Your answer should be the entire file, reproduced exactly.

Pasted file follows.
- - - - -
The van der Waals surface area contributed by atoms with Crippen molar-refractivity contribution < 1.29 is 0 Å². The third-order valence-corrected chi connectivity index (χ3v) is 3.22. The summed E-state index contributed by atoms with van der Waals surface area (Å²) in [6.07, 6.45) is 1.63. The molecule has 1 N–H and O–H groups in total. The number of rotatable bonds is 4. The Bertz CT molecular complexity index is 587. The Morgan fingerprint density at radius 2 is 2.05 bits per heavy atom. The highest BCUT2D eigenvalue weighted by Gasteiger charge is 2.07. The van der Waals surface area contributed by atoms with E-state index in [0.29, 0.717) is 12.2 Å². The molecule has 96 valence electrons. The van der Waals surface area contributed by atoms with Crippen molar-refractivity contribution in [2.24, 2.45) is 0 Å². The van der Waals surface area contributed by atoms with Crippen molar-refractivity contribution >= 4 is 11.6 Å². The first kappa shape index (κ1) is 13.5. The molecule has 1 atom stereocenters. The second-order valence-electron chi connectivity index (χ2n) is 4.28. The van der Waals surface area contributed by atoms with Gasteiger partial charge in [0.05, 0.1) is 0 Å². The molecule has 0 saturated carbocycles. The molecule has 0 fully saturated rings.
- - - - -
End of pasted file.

The van der Waals surface area contributed by atoms with Crippen molar-refractivity contribution < 1.29 is 0 Å². The third-order valence-corrected chi connectivity index (χ3v) is 3.22. The summed E-state index contributed by atoms with van der Waals surface area (Å²) in [6.07, 6.45) is 1.63. The molecule has 1 N–H and O–H groups in total. The number of rotatable bonds is 4. The Bertz CT molecular complexity index is 587. The Morgan fingerprint density at radius 2 is 2.05 bits per heavy atom. The highest BCUT2D eigenvalue weighted by Gasteiger charge is 2.07. The van der Waals surface area contributed by atoms with E-state index in [0.29, 0.717) is 12.2 Å². The molecule has 96 valence electrons. The van der Waals surface area contributed by atoms with Crippen molar-refractivity contribution in [2.24, 2.45) is 0 Å². The van der Waals surface area contributed by atoms with Crippen molar-refractivity contribution >= 4 is 11.6 Å². The first kappa shape index (κ1) is 13.5. The molecule has 1 atom stereocenters. The second-order valence-electron chi connectivity index (χ2n) is 4.28. The van der Waals surface area contributed by atoms with Gasteiger partial charge in [0.05, 0.1) is 0 Å². The molecule has 0 saturated carbocycles. The molecule has 0 fully saturated rings.